Petition for Zuckerberg to Stop 'Colonizing' Hawaii Island Doubles in a Day

A petition calling on Facebook's Mark Zuckerberg to stop "colonizing" the Hawaiian island of Kauai with land deals doubled in 24 hours.

As of yesterday, a appeal naming the multi-billionaire social media boss had attracted over 150,000 signatures. Today, it was being supported by more than 378,000 users and rising quickly—well on the way to meeting its 500,000 target.

The petition is centered on legal action Zuckerberg that was filed against Hawaiians who owned small pockets of land close to his recently-acquired estates. The lawsuits were dropped in 2017, with the CEO saying he wanted to "find a better approach."

The CEO has repeatedly denied wrongdoing in responding to criticism of the Kauai land purchases, saying he will preserve national beauty and protect native wildlife.

Launched by a user named Mia Brier, the new petition argues that "the rich have enough already" and claims signing will "potentially save lives and families."

It reads: "Hawaiians are mistreated enough as is. We need to let them have this. Their land is important to them. He's building a mansion to what? Live in Kauai for two months out of the year? This is inhuman. It is sick. He needs to be stopped.

"There are plenty of open spaces no one has claimed yet he has to pick a place where people are trying to make a living and support their families? It's disgusting. Don't let the privileged steal things that don't belong to them any longer," it adds.

The Facebook founder reportedly coughed up more than $100 million for the land in 2014, hoping to develop a "700-acre sanctuary for his family," Forbes reported.

The first acquisition was the 393-acre Pila'a Beach, while the second was identified as the adjacent Kahu'aina Plantation, which reportedly spans another 357-acres.

In 2017, the Honolulu Star-Advertiser reported the CEO had filed legal action against Hawaiian owners with pockets of land that had passed down through the generations— with up to eight lawsuits naming hundreds of people, some already dead.

His team used a legal tactic known as "quiet title and partition," which forces people who own undeveloped land to sell to the highest bidder at public auction.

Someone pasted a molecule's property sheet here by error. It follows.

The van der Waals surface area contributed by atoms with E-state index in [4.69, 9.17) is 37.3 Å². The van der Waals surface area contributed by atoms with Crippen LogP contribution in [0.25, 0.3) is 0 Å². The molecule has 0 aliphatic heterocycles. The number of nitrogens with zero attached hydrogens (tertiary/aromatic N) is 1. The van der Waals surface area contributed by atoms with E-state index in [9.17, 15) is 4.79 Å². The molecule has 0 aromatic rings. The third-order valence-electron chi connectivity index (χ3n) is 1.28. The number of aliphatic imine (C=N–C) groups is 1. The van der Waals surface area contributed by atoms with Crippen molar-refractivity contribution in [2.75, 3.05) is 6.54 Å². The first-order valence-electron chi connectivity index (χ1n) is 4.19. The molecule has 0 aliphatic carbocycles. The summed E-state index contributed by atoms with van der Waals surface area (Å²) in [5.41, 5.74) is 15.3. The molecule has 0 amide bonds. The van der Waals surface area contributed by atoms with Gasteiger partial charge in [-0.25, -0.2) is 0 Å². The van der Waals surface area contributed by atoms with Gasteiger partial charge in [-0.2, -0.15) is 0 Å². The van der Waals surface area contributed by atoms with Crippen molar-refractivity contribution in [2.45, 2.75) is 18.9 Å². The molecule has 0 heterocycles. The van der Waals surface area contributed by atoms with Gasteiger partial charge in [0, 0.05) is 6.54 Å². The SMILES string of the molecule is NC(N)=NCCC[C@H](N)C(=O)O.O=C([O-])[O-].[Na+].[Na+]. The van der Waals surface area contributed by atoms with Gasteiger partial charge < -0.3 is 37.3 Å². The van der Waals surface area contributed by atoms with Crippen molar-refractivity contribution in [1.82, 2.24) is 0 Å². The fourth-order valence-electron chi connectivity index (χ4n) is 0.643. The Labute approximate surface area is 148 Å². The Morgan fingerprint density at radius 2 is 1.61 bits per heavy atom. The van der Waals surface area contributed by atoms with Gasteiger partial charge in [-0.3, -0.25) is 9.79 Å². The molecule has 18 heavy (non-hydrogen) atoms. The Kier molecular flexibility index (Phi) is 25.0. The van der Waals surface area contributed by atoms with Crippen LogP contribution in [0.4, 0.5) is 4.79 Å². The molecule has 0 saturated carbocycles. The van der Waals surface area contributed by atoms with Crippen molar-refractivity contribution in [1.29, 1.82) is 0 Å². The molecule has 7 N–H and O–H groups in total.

In a statement to Newsweek yesterday, a spokesperson for Zuckerberg's family office rejected the fundamental premise of the growing petition.

"Mark is not suing native Hawaiians and no-one has been forced off of the land. At the beginning of 2017, Mark withdrew as a plaintiff from the process to clear title on the land he purchased in Kauai," the statement from the office read. "The property is used as a working ranch and family retreat, designed in partnership with local families and experts to help create and maintain sustainable agriculture activities while preserving its natural beauty and protecting native wildlife."

"Portions of the land are leased to local farmers and other portions are set aside as protective areas for endangered native species," it continued.

"The buildings on the land will cover about one percent of the land or less. Beyond the ranch, Mark and Priscilla have made commitments to Kauai charitable organizations that help to improve the island's education and health care systems, promote conservation and help to promote efforts to recover from flooding and COVID-19."

In January 2017, Zuckerberg addressed the land criticism on his personal Facebook account, writing that some stories circulating online were "misleading."

He wrote: "In each case, we worked with the majority owners of each property and reached a deal they thought was fair and wanted to make on their own. As with most transactions, the majority owners have the right to sell their land if they want, but we need to make sure smaller partial owners get paid for their fair share too.

"To find all these partial owners so we can pay them their fair share, we filed what is called a 'quiet title' action. For most of these folks, they will now receive money for something they never even knew they had. No one will be forced off the land."

Mark Zuckerberg
Facebook co-founder, Chairman and CEO Mark Zuckerberg arrives to testify before a combined Senate Judiciary and Commerce committee hearing in the Hart Senate Office Building on Capitol Hill April 10, 2018 in Washington, DC Chip Somodevilla/Getty